Gary Liardon | Courtesy a representative of PetersenDean Roofing & Solar

New Mandates and Incentives for Solar in California

Carrie Rossenfeld Residential & Mixed Use

The following article was written exclusively for SoCal Real Estate:

By Gary Liardon
Consumer Group Nationwide at PetersenDean Roofing & Solar

California is setting the new standards and bringing our country to the forefront of solar power. The state government recently adopted new policies that mandate solar for new homes and provide incentives for existing homes. As more national attention is focused on the growing importance of solar power, the energy-storage market is being driven by improved energy efficiency, the declining cost of solar equipment, and higher-capacity energy storage that is made possible by improved battery technology. We are indeed at the cusp of a new generation of intelligent energy production and use. I believe this new paradigm of energy partnerships is a win-win not only for solar energy providers but for people and the planet.

The most recent policy, SB 700, signed into law by Gov. Jerry Brown in September, extends California’s Self-Generation Incentive Program (SGIP) for an additional five years, from the current January 1, 2021, expiration date until January 1, 2026. SGIP provides substantial rebates to homeowners through the state Public Utilities Commission for the installation of energy-storage systems that save solar power for use during off hours such as evenings and cloudy days or during utility blackouts.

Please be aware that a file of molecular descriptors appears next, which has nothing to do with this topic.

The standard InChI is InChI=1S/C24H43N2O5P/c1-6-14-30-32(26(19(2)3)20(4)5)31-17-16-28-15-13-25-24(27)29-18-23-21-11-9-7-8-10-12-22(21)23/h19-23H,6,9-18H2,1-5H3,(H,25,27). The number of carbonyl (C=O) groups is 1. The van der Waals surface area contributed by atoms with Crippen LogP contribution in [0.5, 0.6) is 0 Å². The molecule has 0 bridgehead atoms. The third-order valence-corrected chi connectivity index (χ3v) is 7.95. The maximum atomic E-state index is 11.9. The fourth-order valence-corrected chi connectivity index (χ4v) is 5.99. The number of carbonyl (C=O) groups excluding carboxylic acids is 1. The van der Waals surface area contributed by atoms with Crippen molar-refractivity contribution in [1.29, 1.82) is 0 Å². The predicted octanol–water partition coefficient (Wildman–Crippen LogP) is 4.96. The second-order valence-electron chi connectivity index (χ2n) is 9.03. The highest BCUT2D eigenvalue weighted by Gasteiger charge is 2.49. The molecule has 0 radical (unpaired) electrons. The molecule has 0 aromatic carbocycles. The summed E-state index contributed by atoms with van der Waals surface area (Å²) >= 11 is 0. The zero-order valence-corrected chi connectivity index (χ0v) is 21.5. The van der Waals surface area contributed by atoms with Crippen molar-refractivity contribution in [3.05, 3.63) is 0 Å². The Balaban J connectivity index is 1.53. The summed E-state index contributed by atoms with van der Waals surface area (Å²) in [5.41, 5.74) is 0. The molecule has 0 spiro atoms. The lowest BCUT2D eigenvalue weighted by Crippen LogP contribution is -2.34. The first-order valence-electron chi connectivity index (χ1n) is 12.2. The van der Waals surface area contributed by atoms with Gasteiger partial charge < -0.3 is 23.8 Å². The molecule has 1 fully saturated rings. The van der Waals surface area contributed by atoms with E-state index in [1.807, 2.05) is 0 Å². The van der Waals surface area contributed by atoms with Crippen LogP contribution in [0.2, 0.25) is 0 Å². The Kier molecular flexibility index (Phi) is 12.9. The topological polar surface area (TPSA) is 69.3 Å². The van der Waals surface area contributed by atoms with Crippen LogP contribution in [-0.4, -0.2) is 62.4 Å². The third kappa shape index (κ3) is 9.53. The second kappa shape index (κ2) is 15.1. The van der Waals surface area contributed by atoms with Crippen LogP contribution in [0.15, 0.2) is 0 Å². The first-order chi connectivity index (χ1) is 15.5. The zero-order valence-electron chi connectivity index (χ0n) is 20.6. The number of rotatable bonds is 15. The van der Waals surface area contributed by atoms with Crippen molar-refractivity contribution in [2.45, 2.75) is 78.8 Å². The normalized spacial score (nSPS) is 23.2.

SB 700 comes in the wake of another far-reaching energy policy adopted earlier this year by the California Energy Commission (CEC) requiring that solar photovoltaic (PV) electric systems are installed on virtually every new residential dwelling built in the state starting in 2020. “California is about to take a quantum leap in energy standards,” states Robert Raymer, technical director for the California Building Industry Association. “No other state in the nation mandates solar, and we are about to take that leap.”

According to the California Solar & Storage Association (CALSSA), the bill is critically important for helping to meet the state’s clean-energy goals, addressing grid-reliability issues and protecting tens of thousands of solar jobs as so-called “time of use” rates hit consumer energy bills in 2019.

“We’ve come out by the hundreds from all over the state to speak directly with our elected officials about the urgency of supporting energy storage in California,” says Bernadette Del Chiaro, executive director of CALSSA, the bill’s sponsor. SB700 will do for storage what SB 1 did for solar over a decade ago — namely, create a mainstream market by driving up demand and driving down costs all while creating jobs and clean-energy choices for consumers.”

A grid-connected residential energy-storage system that synergistically combines solar and energy storage can also greatly reduce a homeowner’s operational reliance on the local electric utility. Simply put, batteries make it possible for homeowners to use stored solar energy, not only during the night and possible blackouts but also during peak demand times when utility rates are at their highest, thus keeping their monthly utility bills lower.